Georgia, as I learned during our visit, is a land of legends.  I never heard so many stories about a place in such a short time.  One of my favorites is the folk tale of how the nation of Georgia came into existence, which says that when God was dividing up the earth among all its people, the Georgians, for whatever reason, did not come to claim their country, and so did not receive any territory.  God distributed all the lands, and kept only a small portion, the best, for himself.  Later, when the Georgians finally arrived, they asked God for their share.  Although at first God refused, the hospitality and charm of the Georgian people won him over, and he gave them the beautiful land he had saved for himself.

Legend also surrounds the founding of Georgia's capital city.  According to Lonely Planet, "Despite evidence of settlement in the area stretching back to the 4th century BC, Georgians prefer the legend that King Vakhtang Gorgasali of Kartli founded Tbilisi in the 5th century. The story runs that when the king was hunting, a pheasant fell into a hot sulphur spring and was conveniently cooked for dinner. Another version has it that a wounded deer fell into the hot sulphur spring and was miraculously healed. Either way, Tbilisi takes its name from the Georgian tbili (warm), and there seems little doubt that the magnificent hot springs, which still lure visitors today, attracted the king to the spot."  It seems that Georgians favor the first version, as the king's hunting falcon and pheasant are represented in a decorative fountain near the sulfur baths, as well as in the city's official seal.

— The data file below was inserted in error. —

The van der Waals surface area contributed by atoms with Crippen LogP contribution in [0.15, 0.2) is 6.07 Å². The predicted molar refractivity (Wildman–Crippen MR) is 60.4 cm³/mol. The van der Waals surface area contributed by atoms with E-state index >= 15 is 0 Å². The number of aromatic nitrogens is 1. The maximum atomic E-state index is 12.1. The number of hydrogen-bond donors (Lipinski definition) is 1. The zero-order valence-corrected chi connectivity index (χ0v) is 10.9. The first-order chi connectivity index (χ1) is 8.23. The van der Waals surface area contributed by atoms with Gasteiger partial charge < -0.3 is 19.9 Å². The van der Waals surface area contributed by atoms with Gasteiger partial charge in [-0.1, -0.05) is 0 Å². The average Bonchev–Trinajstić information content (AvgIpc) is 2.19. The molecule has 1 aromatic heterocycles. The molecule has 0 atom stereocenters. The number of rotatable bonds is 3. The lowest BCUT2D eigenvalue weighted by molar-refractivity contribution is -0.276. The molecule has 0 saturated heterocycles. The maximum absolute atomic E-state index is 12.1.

Another interesting tale deals with Georgia's early Christian traditions.  It is said that following Jesus's crucifixion, his robe (though some say it was his tunic, others his mantle) was purchased from the Roman solider who had won it by lottery.  It was brought to Mtskheta, a town in Georgia, and buried with a woman who died from the passion caused by touching it; the spot where it was buried became the site of miracles, and a church was built on top of it in the 4th century.  The church, rebuilt in the 11th century as Svetitskhoveli Cathedral, now stands as one of the holiest places of worship for Georgian Orthodox Christians, and has been named a UNESCO World Heritage Site.  The pillar in the below photograph supposedly shows the precise location of the buried garment.  To read more details of this legend, check out Wikipedia's article on the subject.

Frescoes on the pillar have been rubbed away by the touch of generations of faithful hands.